By now, it was question and answer time, with some verbal attacks, Meera Sanyal was told that her Govt. could not last for 50 days, to which she stated that Arvind Kejriwal resigned on principle. Sanyal brought up the recent violence at the Old Customs House.
Nandgaonkar was asked about the toll booth violence by the MNS where he stated that, ‘we too, are not happy with violence but we were compelled to do agitation after four meetings with the CM. Tell us then, how do we stop the toll, bhooton baatoin se nahi, toh laaton se samajhte hain.”
Suddenly, realizing perhaps this was a prickly issue he deviated, “We will not tolerate women being molested and we will slap somebody who molests our sisters, wouldn’t you do the same?” When asked about the recent problem at Old Customs House, where Shiv Sena and MNS supporters clashed with each other, Nandgaonkar, said, "we have made some mistakes but why did the Collector call the candidates at the same time to file nomination papers? We do not advocate violence but we will not tolerate wrongs,” he ended to a clearly cynical audience.
Meanwhile, Milind in an answer said that all the three parties AAP, MNS, Shiv Sena have somewhat similar methods. "of mobocracy and anarchy and these are things which are highly dangerous.” The Campa Cola question came up again.
Sawant claimed that if and when the party came to power, it would stand with the Campa Cola residents. Sanyal said that the AAP would not, “seek support of the Congress or the BJP in case of inadequate numbers. If not elected to power, we would be a responsible opposition.”
One interesting question was: “now that Imam Bukhari has told Muslims to vote for the Congress, as communalism is a bigger threat than corruption, does it mean that the Congress is corrupt?” It caught the candidates hopping.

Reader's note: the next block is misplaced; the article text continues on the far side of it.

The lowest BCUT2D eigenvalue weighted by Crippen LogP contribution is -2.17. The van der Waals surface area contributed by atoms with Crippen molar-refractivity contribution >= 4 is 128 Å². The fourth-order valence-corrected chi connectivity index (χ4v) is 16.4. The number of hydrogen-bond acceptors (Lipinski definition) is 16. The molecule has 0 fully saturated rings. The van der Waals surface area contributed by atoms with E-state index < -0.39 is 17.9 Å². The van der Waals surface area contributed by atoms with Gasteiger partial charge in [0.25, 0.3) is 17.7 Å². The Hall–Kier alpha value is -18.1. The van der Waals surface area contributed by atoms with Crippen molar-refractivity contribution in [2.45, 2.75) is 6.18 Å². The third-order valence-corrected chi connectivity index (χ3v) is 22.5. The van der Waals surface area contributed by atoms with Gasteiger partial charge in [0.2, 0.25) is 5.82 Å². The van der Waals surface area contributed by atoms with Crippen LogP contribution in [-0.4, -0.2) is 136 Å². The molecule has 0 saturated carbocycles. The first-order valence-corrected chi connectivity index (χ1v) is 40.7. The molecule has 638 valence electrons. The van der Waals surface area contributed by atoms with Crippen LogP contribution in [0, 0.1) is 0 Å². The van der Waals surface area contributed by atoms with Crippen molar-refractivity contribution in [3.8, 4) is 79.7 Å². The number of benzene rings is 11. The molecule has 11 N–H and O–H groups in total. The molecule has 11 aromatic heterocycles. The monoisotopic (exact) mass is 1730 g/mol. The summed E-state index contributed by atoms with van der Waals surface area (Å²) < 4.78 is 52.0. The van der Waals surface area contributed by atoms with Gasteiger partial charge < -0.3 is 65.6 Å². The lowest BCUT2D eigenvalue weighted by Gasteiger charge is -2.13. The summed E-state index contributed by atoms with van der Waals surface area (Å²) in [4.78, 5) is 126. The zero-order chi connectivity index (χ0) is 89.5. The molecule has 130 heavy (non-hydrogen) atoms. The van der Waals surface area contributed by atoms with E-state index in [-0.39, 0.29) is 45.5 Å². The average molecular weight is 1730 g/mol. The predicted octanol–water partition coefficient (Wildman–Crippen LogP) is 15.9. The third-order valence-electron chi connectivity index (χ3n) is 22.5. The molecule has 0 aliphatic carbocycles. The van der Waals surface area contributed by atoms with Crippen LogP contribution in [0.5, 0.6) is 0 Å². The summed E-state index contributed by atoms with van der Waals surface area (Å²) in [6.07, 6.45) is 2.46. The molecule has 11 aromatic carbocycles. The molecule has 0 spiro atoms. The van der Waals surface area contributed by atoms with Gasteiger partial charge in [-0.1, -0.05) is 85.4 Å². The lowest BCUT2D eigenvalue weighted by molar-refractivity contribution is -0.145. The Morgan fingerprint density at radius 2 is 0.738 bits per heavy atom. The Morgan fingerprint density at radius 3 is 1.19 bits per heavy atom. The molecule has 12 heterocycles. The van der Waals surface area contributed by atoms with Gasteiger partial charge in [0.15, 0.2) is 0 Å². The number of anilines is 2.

Another one was to Shiv Sena’s Sawant who was asked for his personal opinion on why the party wanted to support Section 377 (criminalizing consensual sex between same sex adults) to which Sawant waffled, “Good you asked for a personal opinion.
You are so young to think in that way. Each one has a right to live in his own style as long as it does not harm other people. But when it reflects badly on society one needs to think over it, pay attention and deliberate, we have to see it does not harm our society.” One could almost hear SoBo go, “oh rrrrreally?” to that.
Moderator Gidwani had to close the meeting with a two-minute summation by all candidates, where each of course, appealed to residents to vote for them, Sawant of Shiv Sena told residents to, “vote for the bow and arrow," Sanyal claimed, “AAP will not disappoint you” Nandgaonkar said his office in Lalbaug was “open to the people” while Deora ended, “I will be proud to continue to represent you.”
Evening had turned to night by now and Mumbai’s Millionaires Row was full off Mercedes, BMWs and SUVs nosing out of the venue. AAP supporters were belting out patriotic songs outside the building to some amusement amongst those who were walking out.
Patriotic rhetoric or shrewd political platitudes, the overall message of the meet was that Mumbai’s swish set must forgo their foreign summer holidays. Instead, go to voting booth on April 24. Paris may be calling but heed not, because right now, you're hot if you get the dot.